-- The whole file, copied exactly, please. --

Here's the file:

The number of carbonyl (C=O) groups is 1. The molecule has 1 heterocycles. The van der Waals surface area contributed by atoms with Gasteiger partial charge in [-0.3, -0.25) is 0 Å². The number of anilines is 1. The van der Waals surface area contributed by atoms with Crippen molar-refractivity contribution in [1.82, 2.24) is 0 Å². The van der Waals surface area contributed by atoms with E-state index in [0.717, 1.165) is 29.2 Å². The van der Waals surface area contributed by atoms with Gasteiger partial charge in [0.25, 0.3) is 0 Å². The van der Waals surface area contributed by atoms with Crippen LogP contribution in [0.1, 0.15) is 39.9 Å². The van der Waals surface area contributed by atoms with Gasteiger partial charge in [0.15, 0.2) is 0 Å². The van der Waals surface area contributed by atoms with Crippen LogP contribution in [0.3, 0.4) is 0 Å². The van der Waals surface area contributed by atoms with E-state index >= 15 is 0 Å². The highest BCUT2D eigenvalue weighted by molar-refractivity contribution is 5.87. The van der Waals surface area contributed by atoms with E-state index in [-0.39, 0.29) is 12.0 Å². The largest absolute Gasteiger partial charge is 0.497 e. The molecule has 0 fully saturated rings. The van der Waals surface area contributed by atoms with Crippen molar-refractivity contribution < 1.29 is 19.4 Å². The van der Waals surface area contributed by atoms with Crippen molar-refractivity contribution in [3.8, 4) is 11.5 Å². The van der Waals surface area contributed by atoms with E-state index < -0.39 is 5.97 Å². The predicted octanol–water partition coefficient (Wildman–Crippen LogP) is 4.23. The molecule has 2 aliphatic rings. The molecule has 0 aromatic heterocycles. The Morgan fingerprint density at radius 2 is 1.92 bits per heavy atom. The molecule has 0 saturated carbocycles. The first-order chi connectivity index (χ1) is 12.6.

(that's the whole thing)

The number of carbonyl (C=O) groups is 1. The molecule has 1 heterocycles. The van der Waals surface area contributed by atoms with Gasteiger partial charge in [-0.3, -0.25) is 0 Å². The number of anilines is 1. The van der Waals surface area contributed by atoms with Crippen molar-refractivity contribution in [1.82, 2.24) is 0 Å². The van der Waals surface area contributed by atoms with E-state index in [0.717, 1.165) is 29.2 Å². The van der Waals surface area contributed by atoms with Gasteiger partial charge in [0.25, 0.3) is 0 Å². The van der Waals surface area contributed by atoms with Crippen LogP contribution in [0.1, 0.15) is 39.9 Å². The van der Waals surface area contributed by atoms with Gasteiger partial charge in [0.15, 0.2) is 0 Å². The van der Waals surface area contributed by atoms with Crippen LogP contribution in [0.3, 0.4) is 0 Å². The van der Waals surface area contributed by atoms with E-state index >= 15 is 0 Å². The highest BCUT2D eigenvalue weighted by molar-refractivity contribution is 5.87. The van der Waals surface area contributed by atoms with E-state index in [-0.39, 0.29) is 12.0 Å². The largest absolute Gasteiger partial charge is 0.497 e. The molecule has 0 fully saturated rings. The van der Waals surface area contributed by atoms with Crippen molar-refractivity contribution < 1.29 is 19.4 Å². The van der Waals surface area contributed by atoms with Crippen molar-refractivity contribution in [3.8, 4) is 11.5 Å². The van der Waals surface area contributed by atoms with E-state index < -0.39 is 5.97 Å². The predicted octanol–water partition coefficient (Wildman–Crippen LogP) is 4.23. The molecule has 2 aliphatic rings. The molecule has 0 aromatic heterocycles. The Morgan fingerprint density at radius 2 is 1.92 bits per heavy atom. The molecule has 0 saturated carbocycles. The first-order chi connectivity index (χ1) is 12.6.